It is officially fall; the light is fading and there is less and less time to work. We’ve got some outside painting that has to get done to protect the wood, so kitchen work will stop for a couple of weeks, while we tend to the outside. Even though the light is fading, it is beautiful light. I read once that photographers like the light in spring and autumn the best, because the sun hits the earth at an angle and makes shadows. Here is proof: this picture was taken on the first official day of fall. These shadows lasted for about a minute and a half and I just happened to be on the porch.


Happy fall!

25. The ceiling is up and divorce is narrowly averted…

There were only two of us who showed up to work this weekend, and the grunt laborer should have called in sick. The pay isn’t good enough to work through sneezing, coughing, nose running, head aching, sore throat type of days. But this is no union job, as Mr. Homeworks Contracting reminded her several times.

There were four days to get the job finished. It was already a week behind schedule (lumber shortages), so when the truck pulled in with thirty 14 foot pine boards strapped to the roof, everyone was ecstatic.
Fourteen foot boards are long. Very long. Picture the old Three Stooges episode with Curly carrying a board, turning around, and hitting Moe in the head… Each of these thirty 14-foot boards got moved at least nine times during this project. When the laborer complained that we were moving the boards a lot, Mr. Homeworks Contracting got huffy. Mr. HC got huffy at least nine times during this project; the laborer complained — whined even — at least ninety-times-nine times during this project…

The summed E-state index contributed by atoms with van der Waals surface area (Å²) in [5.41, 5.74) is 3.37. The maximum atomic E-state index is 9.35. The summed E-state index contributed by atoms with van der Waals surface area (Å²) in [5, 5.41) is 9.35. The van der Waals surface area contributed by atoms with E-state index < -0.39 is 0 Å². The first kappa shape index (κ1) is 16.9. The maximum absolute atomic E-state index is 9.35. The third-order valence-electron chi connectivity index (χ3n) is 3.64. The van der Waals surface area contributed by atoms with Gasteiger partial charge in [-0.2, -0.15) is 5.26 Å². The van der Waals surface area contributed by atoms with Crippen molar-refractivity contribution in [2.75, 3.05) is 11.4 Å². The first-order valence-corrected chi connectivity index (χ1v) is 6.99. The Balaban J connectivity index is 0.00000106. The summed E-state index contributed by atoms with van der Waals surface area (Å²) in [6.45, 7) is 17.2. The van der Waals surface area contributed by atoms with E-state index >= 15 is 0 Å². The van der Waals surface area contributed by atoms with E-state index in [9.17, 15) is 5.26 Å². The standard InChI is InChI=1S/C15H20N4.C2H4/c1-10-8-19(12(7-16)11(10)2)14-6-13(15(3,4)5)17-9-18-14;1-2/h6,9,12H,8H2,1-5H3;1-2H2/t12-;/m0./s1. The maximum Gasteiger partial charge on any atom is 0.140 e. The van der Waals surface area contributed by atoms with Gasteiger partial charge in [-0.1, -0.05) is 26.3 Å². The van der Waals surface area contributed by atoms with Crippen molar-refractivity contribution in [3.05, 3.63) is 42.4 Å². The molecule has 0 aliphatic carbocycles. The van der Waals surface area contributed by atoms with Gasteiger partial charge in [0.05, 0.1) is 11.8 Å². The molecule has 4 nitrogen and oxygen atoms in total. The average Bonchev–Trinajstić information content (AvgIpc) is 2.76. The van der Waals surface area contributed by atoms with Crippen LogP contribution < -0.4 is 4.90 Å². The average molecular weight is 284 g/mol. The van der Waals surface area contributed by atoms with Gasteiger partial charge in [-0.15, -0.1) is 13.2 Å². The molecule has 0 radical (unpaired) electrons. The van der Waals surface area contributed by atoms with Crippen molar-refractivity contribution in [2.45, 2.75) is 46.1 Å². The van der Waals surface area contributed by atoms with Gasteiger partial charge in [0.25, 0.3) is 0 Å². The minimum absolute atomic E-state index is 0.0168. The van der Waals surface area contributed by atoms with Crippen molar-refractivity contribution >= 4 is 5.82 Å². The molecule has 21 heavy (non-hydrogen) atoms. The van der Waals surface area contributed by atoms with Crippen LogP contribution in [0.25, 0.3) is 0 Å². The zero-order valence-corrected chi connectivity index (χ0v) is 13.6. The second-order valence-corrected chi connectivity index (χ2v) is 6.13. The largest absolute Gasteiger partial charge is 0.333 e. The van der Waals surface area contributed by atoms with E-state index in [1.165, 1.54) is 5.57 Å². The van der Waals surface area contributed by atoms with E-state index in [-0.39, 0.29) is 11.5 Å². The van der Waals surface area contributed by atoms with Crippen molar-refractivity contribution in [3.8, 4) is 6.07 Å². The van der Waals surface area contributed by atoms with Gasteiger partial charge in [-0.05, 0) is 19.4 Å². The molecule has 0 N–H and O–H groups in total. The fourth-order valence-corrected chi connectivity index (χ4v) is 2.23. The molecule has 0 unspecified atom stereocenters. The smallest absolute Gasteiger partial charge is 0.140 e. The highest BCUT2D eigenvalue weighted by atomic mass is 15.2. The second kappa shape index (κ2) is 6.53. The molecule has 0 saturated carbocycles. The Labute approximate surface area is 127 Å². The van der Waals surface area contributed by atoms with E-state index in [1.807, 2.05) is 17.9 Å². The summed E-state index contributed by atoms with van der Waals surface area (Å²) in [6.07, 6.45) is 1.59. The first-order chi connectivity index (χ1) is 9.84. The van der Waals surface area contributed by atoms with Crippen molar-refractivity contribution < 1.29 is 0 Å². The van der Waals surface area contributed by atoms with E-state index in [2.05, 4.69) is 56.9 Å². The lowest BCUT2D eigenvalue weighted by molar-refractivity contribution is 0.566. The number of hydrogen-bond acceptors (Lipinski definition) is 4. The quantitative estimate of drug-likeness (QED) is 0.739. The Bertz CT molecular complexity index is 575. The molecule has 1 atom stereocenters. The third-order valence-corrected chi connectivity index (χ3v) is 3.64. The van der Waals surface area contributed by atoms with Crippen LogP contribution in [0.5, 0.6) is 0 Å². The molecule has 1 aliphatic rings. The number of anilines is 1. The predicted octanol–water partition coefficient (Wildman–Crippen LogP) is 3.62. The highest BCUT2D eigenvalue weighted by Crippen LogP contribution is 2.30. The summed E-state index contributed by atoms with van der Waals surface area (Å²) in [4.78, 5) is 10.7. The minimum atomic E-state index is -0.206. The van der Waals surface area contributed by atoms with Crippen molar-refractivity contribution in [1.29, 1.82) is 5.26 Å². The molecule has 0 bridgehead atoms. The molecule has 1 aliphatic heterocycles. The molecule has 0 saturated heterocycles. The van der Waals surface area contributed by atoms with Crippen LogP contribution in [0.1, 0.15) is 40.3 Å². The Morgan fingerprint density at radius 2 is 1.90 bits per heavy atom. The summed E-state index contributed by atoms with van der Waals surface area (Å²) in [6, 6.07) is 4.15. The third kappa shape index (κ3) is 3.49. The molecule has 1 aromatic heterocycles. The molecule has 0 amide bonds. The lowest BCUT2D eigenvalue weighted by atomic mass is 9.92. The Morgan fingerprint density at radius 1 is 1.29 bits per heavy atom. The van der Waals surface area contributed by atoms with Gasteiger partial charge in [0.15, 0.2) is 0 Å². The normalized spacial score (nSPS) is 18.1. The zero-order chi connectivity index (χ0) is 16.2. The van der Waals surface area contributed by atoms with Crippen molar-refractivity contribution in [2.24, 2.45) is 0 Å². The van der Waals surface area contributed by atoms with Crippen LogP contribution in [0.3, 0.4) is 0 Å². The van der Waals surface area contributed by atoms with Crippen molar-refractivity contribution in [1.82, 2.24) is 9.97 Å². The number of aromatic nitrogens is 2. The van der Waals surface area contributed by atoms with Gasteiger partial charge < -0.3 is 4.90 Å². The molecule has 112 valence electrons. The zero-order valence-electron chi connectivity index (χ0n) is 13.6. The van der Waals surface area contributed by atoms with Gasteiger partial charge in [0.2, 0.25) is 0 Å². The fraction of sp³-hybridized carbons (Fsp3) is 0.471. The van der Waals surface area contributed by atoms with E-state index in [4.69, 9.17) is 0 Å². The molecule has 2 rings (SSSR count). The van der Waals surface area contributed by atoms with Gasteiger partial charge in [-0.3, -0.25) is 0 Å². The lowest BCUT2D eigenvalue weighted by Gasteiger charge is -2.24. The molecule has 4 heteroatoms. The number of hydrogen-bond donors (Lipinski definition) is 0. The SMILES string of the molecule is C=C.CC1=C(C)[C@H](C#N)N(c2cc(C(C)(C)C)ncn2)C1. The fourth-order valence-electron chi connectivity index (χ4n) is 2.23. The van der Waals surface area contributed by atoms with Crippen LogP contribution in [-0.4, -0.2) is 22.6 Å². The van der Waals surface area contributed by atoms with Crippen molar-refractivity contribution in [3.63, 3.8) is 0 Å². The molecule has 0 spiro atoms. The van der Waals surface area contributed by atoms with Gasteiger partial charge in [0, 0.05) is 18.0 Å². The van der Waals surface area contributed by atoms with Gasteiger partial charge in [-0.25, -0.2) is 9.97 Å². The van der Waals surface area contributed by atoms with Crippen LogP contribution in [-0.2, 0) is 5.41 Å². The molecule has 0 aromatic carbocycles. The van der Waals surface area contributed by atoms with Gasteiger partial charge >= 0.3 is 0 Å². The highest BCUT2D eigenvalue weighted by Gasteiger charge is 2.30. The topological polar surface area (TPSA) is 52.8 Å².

So, the laborer thinks, The wood is delivered, let’s get this stuff up and call it a day and have a beautiful new ceiling.

Hah, that’s why the laborer doesn’t get paid the big bucks!

First, Mr. HC goes over the boards with a fine tooth micro-lens to detect knots, holes, and the tiniest indentations. Each spot is circled and wood putty is put on the small problems, bondo for the bigger holes. The repairs have to dry and then be sanded. The entire boards are then sanded with fine grit sandpaper.


Then the boards are moved to a new spot and primed. Then the boards are moved to a new spot and sanded again. Then the boards are moved to a new spot and…wait, am I repeating myself? There are thirty boards. It’s a small house. We covered the front yard,the back porch,

and the living room.